December 2017 was a month of euphoria. The cryptocurrency market was constantly in the green and no matter what your portfolio consisted, the rising tide lifts all boats. Bitcoin hit its all-time high of USD 20,089 on 17th December 2018.
As we entered into 2018, the bear began to take over. Fast forward to earlier this month (3 December 2018), Bitcoin is just below USD 4,000. It’s an approximate 80% drop in the value of Bitcoin.
In terms of market cap (which by the way, I don’t believe is an accurate representation of the value of the cryptocurrency market), it has dropped from more than USD 850 billion to about USD 130 billion today, an approximate 85% drop.
It’s clear to anyone that the market is in a decline, the news outlets have made it painfully obvious. Be it government bans, regulation, manipulation, or just the plain failure of the technology, these are just speculations. The value of these currencies are determined by demand and supply (not entirely, Over-The-Counter trades [OTC] are not factored into exchange prices) and it’s simple to manipulate the retail investor. However, I’m not going to spend any more time talking about possible reasons for the decline. The reasons I like 2018 so far are related to the state of development of Distributed Ledger Technology (DLT) solutions in the past year, as well as the maturing technology infrastucture for DLT, which has garnered little interest due to the decline in price.
Here are some examples of actual large-scale adoption of the technology with governments or large enterprises.
Ukraine’s government is legalising/regulating cryptocurrencies within three years. Cryptocurrencies and digital assets first, then crypto wallets and custodial services. Posted October 28, 2018.
Docusign, a company that uses technology for digital signatures of contracts and other documents that require signatures, joins the Ethereum Enterprise Alliance. I first found out on 16 October 2018.
Singapore’s very own Singapore Power group launched a platform to sell green energy (Currently open only to small firms). Posted 29 October 2018.
Korean food giant Nongshim’s subsidiary is using a blockchain solution for end-to-end traceability of beef. By simply scanning a QR code using a smartphone, consumers will be able to access details such as the specific cow, its origin, the veterinarian’s health check of the meat, and the transportation conditions of the product. In this way, the location, quality, and temperature of Korea’s finest beef can effectively be monitored. Posted 9 October 2018.
These are just a few examples of DLT’s progress that directly counter opinions that it is a solution looking for a problem to solve.
Maturing Technology Infrastructure
Besides actual real world adoption, as a member of a global software consultancy (ThoughtWorks), let me also share how far the different distributed ledger technologies (DLTs) have matured. In our Technology Radar, a bi-annual document that sets out the changes that we think are currently interesting in software development, we have identified some DLT/Blockchain technologies that we have found to be of value. You will find that some of these technologies have progressed up to a “trial” rung in our radar, which is an indication of successful application of the technology and ready for wider use. The different rungs represent the following in a nutshell:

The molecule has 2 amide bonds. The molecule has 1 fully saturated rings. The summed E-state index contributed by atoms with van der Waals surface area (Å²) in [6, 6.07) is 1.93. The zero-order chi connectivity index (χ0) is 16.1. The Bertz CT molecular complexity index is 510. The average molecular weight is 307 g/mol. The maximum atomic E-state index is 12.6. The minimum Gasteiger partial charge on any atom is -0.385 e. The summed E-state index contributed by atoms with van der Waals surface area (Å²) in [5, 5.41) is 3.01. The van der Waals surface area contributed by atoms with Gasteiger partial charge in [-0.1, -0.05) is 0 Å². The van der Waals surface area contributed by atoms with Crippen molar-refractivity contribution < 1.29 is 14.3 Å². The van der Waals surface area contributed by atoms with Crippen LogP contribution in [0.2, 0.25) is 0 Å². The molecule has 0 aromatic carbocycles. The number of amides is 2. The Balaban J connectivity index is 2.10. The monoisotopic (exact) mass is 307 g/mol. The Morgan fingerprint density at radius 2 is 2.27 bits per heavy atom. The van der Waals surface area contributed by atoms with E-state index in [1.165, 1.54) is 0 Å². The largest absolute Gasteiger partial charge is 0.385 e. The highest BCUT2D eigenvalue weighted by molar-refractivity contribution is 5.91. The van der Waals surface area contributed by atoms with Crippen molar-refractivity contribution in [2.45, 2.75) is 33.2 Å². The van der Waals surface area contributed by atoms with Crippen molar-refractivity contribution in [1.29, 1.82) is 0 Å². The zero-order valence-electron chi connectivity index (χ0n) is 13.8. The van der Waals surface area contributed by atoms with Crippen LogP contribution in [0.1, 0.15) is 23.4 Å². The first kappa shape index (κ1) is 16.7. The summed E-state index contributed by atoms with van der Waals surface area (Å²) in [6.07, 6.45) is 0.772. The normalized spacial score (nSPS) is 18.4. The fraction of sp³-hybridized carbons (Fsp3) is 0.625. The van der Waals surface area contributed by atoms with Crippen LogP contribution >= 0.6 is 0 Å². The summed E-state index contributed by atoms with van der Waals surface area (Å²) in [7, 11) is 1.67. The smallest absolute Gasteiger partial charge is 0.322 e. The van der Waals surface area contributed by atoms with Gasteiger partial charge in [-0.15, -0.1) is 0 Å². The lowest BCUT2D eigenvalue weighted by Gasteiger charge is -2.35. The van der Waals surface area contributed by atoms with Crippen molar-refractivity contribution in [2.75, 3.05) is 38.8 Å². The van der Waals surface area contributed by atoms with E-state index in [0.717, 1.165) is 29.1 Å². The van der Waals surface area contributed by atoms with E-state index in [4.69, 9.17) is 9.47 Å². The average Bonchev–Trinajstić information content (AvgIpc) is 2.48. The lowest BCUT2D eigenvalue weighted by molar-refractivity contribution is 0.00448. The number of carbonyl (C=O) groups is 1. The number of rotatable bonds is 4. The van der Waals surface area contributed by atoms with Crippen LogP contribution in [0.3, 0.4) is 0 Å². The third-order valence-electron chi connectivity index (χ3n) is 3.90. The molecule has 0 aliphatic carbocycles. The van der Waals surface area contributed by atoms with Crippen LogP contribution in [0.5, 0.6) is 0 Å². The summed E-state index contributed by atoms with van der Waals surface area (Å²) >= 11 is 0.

Adopt : Proven and mature.
Trial : Use on a trial basis, but not 100% proven.
Assess : Worth looking at closely.
Hold : Not yet (or just no).
Let’s look at a company that mainly focuses on development on Ethereum. Consensys has grown by 136% in terms of headcount in the past year from 408 in Dec 2017 to 963 in Dec 2018 (source: LinkedIn.com). All this throughout the year of the bear.
Incidentally, I was also at Blockshow Asia in Singapore on 29 November 2018. The turnout was excellent, and I managed to dialog with various attendees. There were still your suspicious ICOs there on display, but significantly less. While I was there, I took the opportunity to get a general sense of the sentiment of the speakers and other attendees actually working within the industry.
While I didn’t spot any major breakthroughs in the space, the resolve and commitment to continue development was unmistakable in their voices. From those conversations, there was a pattern in what they think we can expect in 2019. There is more buckling down on government regulations, allowing more institutions to participate to a greater degree in the development of the technology, think reverse ICOs. There will be less hype, although stablecoins might continue to be in the spotlight (I will reserve my personal opinion on this topic). And of course, more progress and more solutions being launched, other than the ones mentioned above.
2018 has been the year of the bear in terms of the price of cryptocurrencies, will the bear tire out and stop it’s year-long run? While the price drop is demoralizing and actually hurts legitimate projects that have raised funds via ICOs (Initial Coin Offerings), my outlook and opinion of the technology has not changed. In fact, we've seen projects mature and governments starting to embrace it, without the distraction of the hype of the prices. Will regulation and institutional participation bring stability to this space in 2019? Let’s find out.